As our site adjoins the informal garden area of Serpentine Walks, it forms part of a wildlife corridor reaching to St John’s Road and the Gadley Wood area to the north of the road. Serpentine Community Garden is a wild-life haven.
Trees and Vegetation
In uncultivated areas of the site ramsons (wild garlic), lesser celandine and marsh marigold flourish. Cowslips – some naturally occurring and others interplanted – are also present. There are a number of young self sown ash trees and a more mature pussy willow/Salix caprea. The council’s Arboriculture Officer has confirmed that she has no objection to felling, pruning or coppicing any of the trees in the old depot area: they are not protected species and none are suitable for roosting bats due to their immaturity. There are however no plans currently to fell the trees. The pussy willow provides early food for bees. The ash saplings may prove to be resistant to Ash dieback and could provide useful stock for repopulating damaged woodland.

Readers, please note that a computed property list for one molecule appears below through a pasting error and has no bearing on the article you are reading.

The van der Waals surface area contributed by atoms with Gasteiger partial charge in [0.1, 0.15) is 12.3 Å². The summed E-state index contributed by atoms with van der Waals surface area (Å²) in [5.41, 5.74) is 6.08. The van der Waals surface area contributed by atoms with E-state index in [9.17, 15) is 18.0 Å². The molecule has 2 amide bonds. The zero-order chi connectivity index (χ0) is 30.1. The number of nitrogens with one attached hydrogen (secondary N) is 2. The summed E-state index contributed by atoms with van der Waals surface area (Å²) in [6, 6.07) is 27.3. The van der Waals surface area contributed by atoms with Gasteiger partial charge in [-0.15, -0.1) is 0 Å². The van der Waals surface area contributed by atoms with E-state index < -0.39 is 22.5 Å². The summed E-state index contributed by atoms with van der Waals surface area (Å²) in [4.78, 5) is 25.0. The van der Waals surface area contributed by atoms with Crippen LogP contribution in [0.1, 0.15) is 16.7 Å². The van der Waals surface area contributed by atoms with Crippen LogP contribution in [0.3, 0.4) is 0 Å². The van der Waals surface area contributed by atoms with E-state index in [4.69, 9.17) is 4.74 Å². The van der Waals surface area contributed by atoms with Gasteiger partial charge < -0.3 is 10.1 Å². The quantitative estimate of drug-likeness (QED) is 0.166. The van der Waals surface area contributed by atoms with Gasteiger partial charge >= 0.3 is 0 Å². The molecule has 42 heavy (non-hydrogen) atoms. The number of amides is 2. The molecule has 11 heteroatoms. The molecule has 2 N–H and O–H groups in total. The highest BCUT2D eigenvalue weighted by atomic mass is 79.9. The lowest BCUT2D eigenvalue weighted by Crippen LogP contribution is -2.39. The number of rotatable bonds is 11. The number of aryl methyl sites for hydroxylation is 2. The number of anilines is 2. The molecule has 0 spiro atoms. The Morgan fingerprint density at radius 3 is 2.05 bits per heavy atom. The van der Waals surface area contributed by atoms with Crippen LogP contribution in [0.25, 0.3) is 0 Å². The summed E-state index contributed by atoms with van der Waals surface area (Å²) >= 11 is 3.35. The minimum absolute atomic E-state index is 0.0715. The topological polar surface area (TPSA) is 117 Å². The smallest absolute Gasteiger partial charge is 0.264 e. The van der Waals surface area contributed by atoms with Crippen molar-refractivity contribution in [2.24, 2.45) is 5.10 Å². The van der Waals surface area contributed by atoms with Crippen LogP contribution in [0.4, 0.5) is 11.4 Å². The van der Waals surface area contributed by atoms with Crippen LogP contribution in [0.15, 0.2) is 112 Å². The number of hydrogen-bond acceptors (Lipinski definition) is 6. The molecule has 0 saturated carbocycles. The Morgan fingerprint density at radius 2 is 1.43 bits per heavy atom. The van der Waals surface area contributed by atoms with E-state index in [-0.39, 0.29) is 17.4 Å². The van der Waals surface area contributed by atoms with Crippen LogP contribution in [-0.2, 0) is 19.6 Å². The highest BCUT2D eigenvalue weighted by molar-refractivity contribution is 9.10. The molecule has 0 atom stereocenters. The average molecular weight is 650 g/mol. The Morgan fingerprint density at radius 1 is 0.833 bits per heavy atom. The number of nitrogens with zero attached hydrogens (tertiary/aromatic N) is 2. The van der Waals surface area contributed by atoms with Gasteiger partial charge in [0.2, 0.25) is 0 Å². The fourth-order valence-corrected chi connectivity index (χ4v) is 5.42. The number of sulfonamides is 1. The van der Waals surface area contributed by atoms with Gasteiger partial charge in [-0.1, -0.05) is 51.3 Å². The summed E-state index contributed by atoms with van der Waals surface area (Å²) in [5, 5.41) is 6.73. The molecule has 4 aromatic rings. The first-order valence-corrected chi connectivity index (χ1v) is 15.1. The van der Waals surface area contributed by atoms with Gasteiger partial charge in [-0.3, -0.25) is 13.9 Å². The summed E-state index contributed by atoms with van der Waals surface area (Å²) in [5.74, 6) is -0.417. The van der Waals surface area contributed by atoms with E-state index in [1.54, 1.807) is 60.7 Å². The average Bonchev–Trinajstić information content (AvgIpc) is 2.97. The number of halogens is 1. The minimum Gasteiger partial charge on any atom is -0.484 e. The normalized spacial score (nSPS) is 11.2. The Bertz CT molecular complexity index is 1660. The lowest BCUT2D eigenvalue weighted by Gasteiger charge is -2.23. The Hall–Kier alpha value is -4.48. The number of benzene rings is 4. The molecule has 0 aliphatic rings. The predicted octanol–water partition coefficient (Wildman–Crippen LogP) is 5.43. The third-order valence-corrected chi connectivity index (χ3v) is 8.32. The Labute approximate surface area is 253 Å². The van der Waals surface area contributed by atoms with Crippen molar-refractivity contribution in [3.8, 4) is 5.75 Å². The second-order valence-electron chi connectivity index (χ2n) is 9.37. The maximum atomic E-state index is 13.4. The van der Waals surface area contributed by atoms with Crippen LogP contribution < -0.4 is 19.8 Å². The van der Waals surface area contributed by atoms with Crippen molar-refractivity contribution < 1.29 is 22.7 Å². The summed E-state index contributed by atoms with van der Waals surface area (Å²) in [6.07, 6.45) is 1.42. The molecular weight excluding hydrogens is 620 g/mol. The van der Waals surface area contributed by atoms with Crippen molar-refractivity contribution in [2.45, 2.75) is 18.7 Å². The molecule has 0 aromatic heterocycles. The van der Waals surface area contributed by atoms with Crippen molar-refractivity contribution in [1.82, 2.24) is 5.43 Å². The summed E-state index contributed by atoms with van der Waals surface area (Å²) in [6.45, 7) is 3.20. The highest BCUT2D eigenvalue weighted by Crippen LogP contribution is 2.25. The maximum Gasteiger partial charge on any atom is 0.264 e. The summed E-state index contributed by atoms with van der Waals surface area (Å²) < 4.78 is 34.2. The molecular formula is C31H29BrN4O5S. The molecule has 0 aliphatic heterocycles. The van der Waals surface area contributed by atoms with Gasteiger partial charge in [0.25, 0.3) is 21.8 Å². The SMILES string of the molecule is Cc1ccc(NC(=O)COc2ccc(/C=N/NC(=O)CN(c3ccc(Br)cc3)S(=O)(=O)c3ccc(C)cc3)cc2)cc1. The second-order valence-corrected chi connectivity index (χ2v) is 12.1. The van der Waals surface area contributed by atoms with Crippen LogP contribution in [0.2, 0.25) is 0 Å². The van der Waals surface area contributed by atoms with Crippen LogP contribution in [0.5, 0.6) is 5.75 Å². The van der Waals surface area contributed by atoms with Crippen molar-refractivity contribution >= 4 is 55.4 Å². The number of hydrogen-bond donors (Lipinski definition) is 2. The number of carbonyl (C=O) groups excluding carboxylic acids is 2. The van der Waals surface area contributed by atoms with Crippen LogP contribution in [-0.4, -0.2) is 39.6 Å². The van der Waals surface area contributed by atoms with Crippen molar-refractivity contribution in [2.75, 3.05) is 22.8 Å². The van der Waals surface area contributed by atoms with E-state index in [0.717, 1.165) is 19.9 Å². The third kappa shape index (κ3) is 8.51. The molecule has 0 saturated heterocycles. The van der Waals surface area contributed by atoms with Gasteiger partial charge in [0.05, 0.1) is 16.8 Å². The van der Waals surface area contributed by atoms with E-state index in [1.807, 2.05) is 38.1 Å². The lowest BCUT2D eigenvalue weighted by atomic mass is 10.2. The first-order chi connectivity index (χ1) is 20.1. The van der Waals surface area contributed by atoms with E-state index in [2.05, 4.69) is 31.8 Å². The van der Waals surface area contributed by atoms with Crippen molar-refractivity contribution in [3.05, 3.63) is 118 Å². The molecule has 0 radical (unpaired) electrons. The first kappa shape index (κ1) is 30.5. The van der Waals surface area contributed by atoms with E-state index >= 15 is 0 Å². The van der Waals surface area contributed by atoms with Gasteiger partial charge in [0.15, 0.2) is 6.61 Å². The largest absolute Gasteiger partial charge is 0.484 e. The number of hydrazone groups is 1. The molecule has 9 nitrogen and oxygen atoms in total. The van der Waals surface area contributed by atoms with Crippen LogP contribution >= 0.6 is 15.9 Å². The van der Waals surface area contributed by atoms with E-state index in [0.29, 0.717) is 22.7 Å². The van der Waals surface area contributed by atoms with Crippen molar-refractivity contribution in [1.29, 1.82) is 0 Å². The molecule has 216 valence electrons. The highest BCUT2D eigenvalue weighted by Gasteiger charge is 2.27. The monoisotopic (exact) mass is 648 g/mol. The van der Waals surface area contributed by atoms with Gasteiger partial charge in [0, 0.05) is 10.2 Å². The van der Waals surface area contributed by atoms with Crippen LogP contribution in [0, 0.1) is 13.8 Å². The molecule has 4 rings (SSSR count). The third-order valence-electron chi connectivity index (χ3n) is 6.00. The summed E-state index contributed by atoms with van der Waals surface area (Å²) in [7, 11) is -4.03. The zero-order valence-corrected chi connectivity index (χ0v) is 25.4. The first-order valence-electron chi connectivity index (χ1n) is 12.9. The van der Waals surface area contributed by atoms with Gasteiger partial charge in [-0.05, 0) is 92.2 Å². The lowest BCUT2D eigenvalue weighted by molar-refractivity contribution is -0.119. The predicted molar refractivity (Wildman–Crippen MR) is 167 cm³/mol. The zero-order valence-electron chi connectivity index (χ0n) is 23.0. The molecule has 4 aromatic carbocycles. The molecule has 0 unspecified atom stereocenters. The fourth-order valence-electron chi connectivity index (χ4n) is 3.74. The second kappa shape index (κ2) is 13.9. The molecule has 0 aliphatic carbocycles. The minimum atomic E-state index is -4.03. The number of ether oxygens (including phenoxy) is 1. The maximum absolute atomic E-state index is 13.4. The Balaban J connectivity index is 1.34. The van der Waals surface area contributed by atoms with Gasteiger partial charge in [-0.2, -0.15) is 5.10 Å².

We see a wide range of butterflies, moths and their caterpillars. The site has bird boxes, a bug hotel, and a small wildlife pond. Herbs and flowers attractive to pollinating insects are included in planting plans.
The site affords good habitat for birds including magpies, blue tits, long tailed tits, coal tits, great tits, goldcrests, blackbirds, robins, jackdaws, song thrushes and wrens, with occasional visits from sparrowhawks. Toads have been observed, frogs, field mice, hedgehogs and squirrels. Motion sensor cameras located on site in 2019 found no indication of badgers.
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